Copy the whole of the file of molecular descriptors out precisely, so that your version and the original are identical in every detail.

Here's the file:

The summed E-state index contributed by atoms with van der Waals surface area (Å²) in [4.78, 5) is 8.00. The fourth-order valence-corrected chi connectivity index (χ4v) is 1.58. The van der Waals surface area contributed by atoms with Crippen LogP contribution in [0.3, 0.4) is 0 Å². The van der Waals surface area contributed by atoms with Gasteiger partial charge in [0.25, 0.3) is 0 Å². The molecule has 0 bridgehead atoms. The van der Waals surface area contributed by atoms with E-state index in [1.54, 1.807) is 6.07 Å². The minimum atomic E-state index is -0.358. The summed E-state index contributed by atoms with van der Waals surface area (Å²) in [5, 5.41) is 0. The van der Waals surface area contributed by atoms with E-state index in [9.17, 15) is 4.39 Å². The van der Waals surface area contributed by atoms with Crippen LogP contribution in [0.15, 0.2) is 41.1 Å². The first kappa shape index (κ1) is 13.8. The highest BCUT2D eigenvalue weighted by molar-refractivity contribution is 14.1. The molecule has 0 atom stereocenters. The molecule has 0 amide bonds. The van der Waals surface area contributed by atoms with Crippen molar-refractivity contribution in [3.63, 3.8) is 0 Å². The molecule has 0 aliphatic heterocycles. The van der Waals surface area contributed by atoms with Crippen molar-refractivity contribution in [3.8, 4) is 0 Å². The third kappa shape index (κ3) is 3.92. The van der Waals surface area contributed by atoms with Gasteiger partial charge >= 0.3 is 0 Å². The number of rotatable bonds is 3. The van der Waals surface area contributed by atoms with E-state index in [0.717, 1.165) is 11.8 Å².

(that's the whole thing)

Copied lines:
The summed E-state index contributed by atoms with van der Waals surface area (Å²) in [4.78, 5) is 8.00. The fourth-order valence-corrected chi connectivity index (χ4v) is 1.58. The van der Waals surface area contributed by atoms with Crippen LogP contribution in [0.3, 0.4) is 0 Å². The van der Waals surface area contributed by atoms with Gasteiger partial charge in [0.25, 0.3) is 0 Å². The molecule has 0 bridgehead atoms. The van der Waals surface area contributed by atoms with E-state index in [1.54, 1.807) is 6.07 Å². The minimum atomic E-state index is -0.358. The summed E-state index contributed by atoms with van der Waals surface area (Å²) in [5, 5.41) is 0. The van der Waals surface area contributed by atoms with E-state index in [9.17, 15) is 4.39 Å². The van der Waals surface area contributed by atoms with Crippen LogP contribution in [0.15, 0.2) is 41.1 Å². The first kappa shape index (κ1) is 13.8. The highest BCUT2D eigenvalue weighted by molar-refractivity contribution is 14.1. The molecule has 0 atom stereocenters. The molecule has 0 amide bonds. The van der Waals surface area contributed by atoms with Crippen molar-refractivity contribution in [3.63, 3.8) is 0 Å². The molecule has 0 aliphatic heterocycles. The van der Waals surface area contributed by atoms with Crippen molar-refractivity contribution in [3.8, 4) is 0 Å². The third kappa shape index (κ3) is 3.92. The van der Waals surface area contributed by atoms with Gasteiger partial charge >= 0.3 is 0 Å². The number of rotatable bonds is 3. The van der Waals surface area contributed by atoms with E-state index in [0.717, 1.165) is 11.8 Å².